J.P. Morgan, SSB Pitch Novel High-Yield Synthetic CDOs
J.P. Morgan and Salomon Smith Barney are separately structuring synthetic collateralized debt obligations. The deals are unusual because they are referenced to high-yield debt whereas most synthetic CDOs are based on investment-grade assets. The CDOs, which were being pitch to end users last week, have yet to be finalized but range in size from USD300-500 million with maturities of five to seven years and are expected to hit the market in the next couple of months. Officials at J.P. Morgan and Salomon Smith Barney declined to comment.
Investors said the CDOs are balance sheet transactions designed to transfer the risk the firms have taken on by underwriting either high-yield bond offerings or leveraged loans. One hedge-fund manager said, "I would definitely be interested in these products. But, of course the language would have to be tailored correctly when it came to credit events and the legality issues would need to be hammered out."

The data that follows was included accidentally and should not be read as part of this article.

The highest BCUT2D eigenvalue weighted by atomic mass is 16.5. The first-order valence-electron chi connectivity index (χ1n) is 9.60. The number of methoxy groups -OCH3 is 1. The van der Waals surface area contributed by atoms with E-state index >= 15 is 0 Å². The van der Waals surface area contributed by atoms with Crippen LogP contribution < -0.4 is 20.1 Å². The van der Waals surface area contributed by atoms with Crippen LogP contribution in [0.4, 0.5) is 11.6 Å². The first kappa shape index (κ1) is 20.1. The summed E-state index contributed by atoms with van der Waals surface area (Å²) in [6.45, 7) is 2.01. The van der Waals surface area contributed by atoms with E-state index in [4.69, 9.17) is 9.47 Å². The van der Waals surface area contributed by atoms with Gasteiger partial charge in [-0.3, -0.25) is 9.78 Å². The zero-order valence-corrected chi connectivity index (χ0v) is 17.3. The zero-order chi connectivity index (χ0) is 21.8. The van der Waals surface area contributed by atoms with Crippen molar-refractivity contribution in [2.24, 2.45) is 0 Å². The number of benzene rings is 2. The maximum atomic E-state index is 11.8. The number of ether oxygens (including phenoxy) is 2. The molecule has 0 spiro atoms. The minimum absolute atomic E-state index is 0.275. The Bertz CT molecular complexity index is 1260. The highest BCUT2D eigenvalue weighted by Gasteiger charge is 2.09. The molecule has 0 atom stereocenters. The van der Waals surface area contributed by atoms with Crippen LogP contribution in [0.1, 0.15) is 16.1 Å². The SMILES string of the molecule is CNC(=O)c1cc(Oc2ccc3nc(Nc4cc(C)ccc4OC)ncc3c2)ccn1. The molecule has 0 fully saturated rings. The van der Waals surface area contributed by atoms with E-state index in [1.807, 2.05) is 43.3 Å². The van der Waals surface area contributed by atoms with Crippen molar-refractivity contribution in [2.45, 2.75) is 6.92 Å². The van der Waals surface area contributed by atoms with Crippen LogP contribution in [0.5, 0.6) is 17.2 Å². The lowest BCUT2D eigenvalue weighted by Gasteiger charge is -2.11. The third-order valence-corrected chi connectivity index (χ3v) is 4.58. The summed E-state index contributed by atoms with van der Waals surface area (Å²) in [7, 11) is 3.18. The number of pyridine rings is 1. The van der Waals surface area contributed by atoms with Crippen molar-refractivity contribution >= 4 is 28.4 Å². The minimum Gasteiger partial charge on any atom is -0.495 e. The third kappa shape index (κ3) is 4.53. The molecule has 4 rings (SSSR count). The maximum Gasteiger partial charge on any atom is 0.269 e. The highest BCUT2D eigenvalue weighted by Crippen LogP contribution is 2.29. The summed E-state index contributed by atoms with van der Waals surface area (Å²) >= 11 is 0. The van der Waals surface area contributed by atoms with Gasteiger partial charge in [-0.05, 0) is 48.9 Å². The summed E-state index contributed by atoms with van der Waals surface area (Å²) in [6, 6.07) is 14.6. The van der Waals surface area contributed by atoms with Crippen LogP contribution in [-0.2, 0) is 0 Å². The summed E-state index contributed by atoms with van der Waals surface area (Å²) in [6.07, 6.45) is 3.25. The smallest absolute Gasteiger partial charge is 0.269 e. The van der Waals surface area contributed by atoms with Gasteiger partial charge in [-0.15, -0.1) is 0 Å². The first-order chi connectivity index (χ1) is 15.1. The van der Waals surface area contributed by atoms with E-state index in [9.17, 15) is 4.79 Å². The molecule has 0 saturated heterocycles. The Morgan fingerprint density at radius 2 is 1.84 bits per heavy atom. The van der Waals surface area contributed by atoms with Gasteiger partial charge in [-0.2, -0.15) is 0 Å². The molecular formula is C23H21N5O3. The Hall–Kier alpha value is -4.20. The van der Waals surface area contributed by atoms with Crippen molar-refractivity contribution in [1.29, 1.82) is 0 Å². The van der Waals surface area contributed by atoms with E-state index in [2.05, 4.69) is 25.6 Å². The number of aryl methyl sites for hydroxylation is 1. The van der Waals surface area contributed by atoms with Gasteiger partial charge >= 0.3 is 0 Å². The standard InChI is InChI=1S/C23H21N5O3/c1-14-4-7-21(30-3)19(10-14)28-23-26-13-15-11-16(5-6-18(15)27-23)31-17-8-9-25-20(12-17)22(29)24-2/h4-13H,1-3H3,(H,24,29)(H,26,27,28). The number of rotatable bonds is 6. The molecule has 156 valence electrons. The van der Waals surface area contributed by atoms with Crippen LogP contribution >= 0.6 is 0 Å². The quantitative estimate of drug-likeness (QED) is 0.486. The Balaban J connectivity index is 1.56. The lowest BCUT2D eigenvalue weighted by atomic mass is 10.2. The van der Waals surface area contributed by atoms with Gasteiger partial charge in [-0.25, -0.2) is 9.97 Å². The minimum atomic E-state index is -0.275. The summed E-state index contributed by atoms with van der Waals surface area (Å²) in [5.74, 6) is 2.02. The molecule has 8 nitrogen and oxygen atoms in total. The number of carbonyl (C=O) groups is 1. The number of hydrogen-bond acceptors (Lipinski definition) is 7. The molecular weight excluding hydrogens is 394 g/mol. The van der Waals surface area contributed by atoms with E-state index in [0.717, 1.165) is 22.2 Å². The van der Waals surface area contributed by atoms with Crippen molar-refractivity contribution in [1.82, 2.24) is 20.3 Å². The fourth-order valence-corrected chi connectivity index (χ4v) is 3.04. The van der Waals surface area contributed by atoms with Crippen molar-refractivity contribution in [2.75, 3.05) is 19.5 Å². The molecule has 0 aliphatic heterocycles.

A credit derivatives structurer in New York said the firms have embarked on this new approach now because there is a general feeling that the high-yield shake out that began in mid-2000 with the blowup of technology and telecom names is over. She added that high-yield has always offered good arbitrage opportunities, but now that the weaker credits have been pushed out of the market, firms are more willing to structure these kind of products.
Roger Merritt, managing director of loan products at Fitch in New York, said he started to see these type of deals just before year-end and expects more to follow later in the year.